Aug 15, 2014

1) Is personal student data important in education?

We are collecting more student data than ever before. Information like academic performance, attendance trends, behavioral history, and the personal history of each student is readily available. When utilized by an education professional that possesses a deep knowledge of pedagogy, academic content and standards, and experience and judgment, the information the data provide becomes essential in personalizing a student’s education, thus aiding in achieving a better outcome for that student.

However, any collection of personal information, especially that of children, brings up significant concerns, and rightfully so. Later in this piece we will explore how to protect this data as well as provide transparency about how it is being used, but first we are going to look at why the use personal student data is so important in education.

The Data Quality Campaign, a nonprofit advocacy organization, works to promote the use of educational data to drive decisions that will result in higher levels of student achievement. According to Aimee Guidera, the founder and executive director, a major goal is to change the culture and conversation on data use: she emphasizes that the purpose of collecting data is not just to possess data, but to use that data to drive decisions, inform actions, and change outcomes.1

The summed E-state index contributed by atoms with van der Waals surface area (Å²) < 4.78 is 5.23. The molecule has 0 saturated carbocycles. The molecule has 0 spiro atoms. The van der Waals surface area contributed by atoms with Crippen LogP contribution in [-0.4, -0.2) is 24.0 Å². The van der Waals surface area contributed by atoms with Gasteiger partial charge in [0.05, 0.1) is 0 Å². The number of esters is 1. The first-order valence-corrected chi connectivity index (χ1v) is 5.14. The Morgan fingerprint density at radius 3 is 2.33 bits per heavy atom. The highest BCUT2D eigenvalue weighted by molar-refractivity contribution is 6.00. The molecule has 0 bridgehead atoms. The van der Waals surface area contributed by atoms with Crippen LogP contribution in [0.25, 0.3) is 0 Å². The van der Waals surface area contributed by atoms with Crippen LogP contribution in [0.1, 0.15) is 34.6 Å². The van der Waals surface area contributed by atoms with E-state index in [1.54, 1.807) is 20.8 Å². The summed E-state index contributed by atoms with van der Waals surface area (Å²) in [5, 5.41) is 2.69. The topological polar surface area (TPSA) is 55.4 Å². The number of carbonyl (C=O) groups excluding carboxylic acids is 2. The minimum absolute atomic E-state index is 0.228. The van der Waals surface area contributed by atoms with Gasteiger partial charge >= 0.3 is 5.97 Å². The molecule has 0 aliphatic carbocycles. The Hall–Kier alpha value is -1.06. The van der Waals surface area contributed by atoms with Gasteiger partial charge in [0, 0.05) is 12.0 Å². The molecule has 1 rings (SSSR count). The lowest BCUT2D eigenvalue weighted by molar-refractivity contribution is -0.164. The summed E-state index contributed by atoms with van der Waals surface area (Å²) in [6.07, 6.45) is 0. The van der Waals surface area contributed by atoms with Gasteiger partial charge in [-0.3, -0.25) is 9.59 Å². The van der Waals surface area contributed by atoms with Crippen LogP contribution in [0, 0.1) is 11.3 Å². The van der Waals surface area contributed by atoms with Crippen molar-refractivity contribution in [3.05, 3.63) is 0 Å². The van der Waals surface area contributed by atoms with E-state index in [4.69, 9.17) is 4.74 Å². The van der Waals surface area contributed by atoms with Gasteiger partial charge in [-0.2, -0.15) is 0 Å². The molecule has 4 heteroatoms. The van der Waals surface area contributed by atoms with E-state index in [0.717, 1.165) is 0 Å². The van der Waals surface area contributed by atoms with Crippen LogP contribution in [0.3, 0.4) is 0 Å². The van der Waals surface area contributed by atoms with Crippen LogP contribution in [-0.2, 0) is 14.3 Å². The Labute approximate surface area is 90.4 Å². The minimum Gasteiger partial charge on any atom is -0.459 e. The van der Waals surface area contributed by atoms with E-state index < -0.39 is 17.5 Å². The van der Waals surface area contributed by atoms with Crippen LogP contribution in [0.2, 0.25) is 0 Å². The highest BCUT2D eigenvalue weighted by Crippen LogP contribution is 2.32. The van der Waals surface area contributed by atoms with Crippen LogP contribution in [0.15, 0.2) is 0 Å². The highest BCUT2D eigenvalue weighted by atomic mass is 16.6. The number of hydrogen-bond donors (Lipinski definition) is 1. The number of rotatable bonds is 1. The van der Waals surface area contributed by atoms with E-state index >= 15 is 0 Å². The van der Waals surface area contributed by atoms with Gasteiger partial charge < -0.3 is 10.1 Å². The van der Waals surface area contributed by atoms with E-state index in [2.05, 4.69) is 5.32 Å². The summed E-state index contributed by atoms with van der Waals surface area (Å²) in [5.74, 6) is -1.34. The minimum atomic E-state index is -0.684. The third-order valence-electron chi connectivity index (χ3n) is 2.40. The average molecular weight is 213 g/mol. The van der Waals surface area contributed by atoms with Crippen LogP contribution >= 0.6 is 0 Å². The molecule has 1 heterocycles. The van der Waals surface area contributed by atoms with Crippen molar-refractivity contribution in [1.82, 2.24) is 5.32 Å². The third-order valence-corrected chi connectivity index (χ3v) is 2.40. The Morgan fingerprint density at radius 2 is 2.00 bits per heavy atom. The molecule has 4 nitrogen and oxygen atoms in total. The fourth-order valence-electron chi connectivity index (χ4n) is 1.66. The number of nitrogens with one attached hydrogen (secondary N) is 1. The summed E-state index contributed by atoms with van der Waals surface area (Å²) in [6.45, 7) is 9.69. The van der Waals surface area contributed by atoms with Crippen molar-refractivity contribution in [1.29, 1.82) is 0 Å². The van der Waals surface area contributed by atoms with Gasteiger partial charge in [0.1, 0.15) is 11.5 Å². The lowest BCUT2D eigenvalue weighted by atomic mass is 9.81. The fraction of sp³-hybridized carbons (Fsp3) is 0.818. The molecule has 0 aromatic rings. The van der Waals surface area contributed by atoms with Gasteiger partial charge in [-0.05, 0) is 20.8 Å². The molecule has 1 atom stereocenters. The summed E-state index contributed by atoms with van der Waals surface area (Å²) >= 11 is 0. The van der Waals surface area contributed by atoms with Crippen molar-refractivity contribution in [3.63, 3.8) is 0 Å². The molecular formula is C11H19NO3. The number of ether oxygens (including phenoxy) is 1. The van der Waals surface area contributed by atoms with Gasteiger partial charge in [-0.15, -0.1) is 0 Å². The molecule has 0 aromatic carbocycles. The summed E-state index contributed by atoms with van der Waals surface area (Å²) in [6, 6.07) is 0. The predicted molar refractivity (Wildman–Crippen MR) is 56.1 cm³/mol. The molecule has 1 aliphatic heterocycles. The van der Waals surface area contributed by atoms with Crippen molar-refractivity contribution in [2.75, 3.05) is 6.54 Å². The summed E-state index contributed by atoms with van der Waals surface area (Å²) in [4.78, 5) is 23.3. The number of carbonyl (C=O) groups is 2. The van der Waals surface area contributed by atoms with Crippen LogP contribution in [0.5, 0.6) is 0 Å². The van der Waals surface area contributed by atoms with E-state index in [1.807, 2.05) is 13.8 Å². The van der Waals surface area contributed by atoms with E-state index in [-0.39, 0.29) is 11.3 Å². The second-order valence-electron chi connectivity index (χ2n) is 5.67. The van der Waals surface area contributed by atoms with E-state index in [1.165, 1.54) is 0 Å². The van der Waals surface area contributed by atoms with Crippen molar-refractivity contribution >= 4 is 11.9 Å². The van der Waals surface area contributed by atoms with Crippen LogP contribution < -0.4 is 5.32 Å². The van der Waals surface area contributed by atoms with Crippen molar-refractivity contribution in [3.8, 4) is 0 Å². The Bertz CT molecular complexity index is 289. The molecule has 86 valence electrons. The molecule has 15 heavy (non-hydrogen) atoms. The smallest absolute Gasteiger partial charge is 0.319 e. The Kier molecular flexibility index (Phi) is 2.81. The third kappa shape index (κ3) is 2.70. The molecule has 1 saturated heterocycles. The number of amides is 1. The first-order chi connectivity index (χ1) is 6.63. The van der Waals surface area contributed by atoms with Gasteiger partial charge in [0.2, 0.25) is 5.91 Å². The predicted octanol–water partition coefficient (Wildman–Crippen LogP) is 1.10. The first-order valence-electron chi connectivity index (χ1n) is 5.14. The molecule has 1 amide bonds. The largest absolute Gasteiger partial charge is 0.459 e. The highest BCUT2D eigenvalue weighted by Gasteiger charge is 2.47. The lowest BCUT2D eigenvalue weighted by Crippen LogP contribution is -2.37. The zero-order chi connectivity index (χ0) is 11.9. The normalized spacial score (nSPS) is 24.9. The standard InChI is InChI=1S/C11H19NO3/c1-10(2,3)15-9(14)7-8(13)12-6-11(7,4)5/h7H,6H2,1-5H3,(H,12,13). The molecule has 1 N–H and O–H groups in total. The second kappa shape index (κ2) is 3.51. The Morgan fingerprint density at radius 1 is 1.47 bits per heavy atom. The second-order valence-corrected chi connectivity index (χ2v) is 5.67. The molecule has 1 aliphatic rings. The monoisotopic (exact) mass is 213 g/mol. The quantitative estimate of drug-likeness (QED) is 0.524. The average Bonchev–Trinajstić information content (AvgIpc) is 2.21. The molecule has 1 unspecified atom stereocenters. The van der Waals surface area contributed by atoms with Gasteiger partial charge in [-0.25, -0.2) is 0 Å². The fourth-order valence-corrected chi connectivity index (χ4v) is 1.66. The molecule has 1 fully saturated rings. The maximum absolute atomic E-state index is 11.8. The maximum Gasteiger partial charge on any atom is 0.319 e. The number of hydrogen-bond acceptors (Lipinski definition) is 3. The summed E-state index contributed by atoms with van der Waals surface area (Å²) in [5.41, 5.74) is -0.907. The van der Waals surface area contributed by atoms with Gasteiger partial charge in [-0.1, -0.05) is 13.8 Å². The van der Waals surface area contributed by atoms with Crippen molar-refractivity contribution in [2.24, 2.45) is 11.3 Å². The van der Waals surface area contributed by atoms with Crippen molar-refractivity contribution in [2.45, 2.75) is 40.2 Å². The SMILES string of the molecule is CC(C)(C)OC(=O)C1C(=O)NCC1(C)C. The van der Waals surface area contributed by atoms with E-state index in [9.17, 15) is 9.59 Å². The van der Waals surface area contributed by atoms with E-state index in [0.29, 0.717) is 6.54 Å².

Student data become imperative to educational policy makers when they are attempting to determine what works and at what price. School districts cannot afford to throw time, money, and energy into implementing numerous programs, many which might end up being ineffective or even harmful. Beyond this, and perhaps more importantly, access to personal student data is necessary for educators, and it is important that they receive this data in a timely and effective manner. Personal data enable educators to teach students at an individual level, rather than as a cohort of kids. A child’s education can become greatly enriched when they are able to explore autonomously and foster their individual interests. Personal student data allows learning be tailored to make sure that every student has the tools they need to thrive.1

Says Aimee Guidera, “We can’t afford not to use data well, because if we don’t change how we use data, we will never reach our goal of having every American child graduate from high school and graduate ready for the knowledge economy.”